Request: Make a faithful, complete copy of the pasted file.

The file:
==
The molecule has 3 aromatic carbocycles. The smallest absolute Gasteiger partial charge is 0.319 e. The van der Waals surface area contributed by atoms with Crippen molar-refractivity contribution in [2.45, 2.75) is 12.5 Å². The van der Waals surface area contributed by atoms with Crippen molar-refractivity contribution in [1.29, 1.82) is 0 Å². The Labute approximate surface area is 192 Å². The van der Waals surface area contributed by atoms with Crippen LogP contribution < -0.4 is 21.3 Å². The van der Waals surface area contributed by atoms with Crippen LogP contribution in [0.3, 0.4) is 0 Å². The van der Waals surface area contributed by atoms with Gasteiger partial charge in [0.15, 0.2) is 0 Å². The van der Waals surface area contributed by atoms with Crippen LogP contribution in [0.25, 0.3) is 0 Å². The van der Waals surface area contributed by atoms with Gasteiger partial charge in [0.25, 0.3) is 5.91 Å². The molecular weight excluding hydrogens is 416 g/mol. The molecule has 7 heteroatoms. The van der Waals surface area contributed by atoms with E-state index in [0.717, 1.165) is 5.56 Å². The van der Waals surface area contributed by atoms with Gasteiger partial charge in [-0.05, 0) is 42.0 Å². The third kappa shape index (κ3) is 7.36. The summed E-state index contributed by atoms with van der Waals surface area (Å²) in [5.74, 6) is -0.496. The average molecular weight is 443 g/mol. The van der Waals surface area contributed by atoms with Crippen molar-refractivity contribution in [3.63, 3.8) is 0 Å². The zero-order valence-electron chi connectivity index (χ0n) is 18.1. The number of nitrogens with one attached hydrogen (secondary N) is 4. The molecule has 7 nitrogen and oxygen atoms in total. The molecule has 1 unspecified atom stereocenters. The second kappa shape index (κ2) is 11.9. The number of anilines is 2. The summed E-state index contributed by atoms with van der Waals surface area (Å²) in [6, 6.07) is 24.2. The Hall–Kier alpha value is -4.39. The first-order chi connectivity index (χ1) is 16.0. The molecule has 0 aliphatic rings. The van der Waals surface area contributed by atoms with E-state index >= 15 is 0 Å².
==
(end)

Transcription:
The molecule has 3 aromatic carbocycles. The smallest absolute Gasteiger partial charge is 0.319 e. The van der Waals surface area contributed by atoms with Crippen molar-refractivity contribution in [2.45, 2.75) is 12.5 Å². The van der Waals surface area contributed by atoms with Crippen molar-refractivity contribution in [1.29, 1.82) is 0 Å². The Labute approximate surface area is 192 Å². The van der Waals surface area contributed by atoms with Crippen LogP contribution < -0.4 is 21.3 Å². The van der Waals surface area contributed by atoms with Crippen LogP contribution in [0.3, 0.4) is 0 Å². The van der Waals surface area contributed by atoms with Gasteiger partial charge in [0.15, 0.2) is 0 Å². The van der Waals surface area contributed by atoms with Crippen LogP contribution in [0.25, 0.3) is 0 Å². The van der Waals surface area contributed by atoms with Gasteiger partial charge in [0.25, 0.3) is 5.91 Å². The molecular weight excluding hydrogens is 416 g/mol. The molecule has 7 heteroatoms. The van der Waals surface area contributed by atoms with E-state index in [0.717, 1.165) is 5.56 Å². The van der Waals surface area contributed by atoms with Gasteiger partial charge in [-0.05, 0) is 42.0 Å². The third kappa shape index (κ3) is 7.36. The summed E-state index contributed by atoms with van der Waals surface area (Å²) in [5.74, 6) is -0.496. The average molecular weight is 443 g/mol. The van der Waals surface area contributed by atoms with Crippen molar-refractivity contribution in [3.63, 3.8) is 0 Å². The zero-order valence-electron chi connectivity index (χ0n) is 18.1. The number of nitrogens with one attached hydrogen (secondary N) is 4. The molecule has 7 nitrogen and oxygen atoms in total. The molecule has 1 unspecified atom stereocenters. The second kappa shape index (κ2) is 11.9. The number of anilines is 2. The summed E-state index contributed by atoms with van der Waals surface area (Å²) in [6, 6.07) is 24.2. The Hall–Kier alpha value is -4.39. The first-order chi connectivity index (χ1) is 16.0. The molecule has 0 aliphatic rings. The van der Waals surface area contributed by atoms with E-state index >= 15 is 0 Å².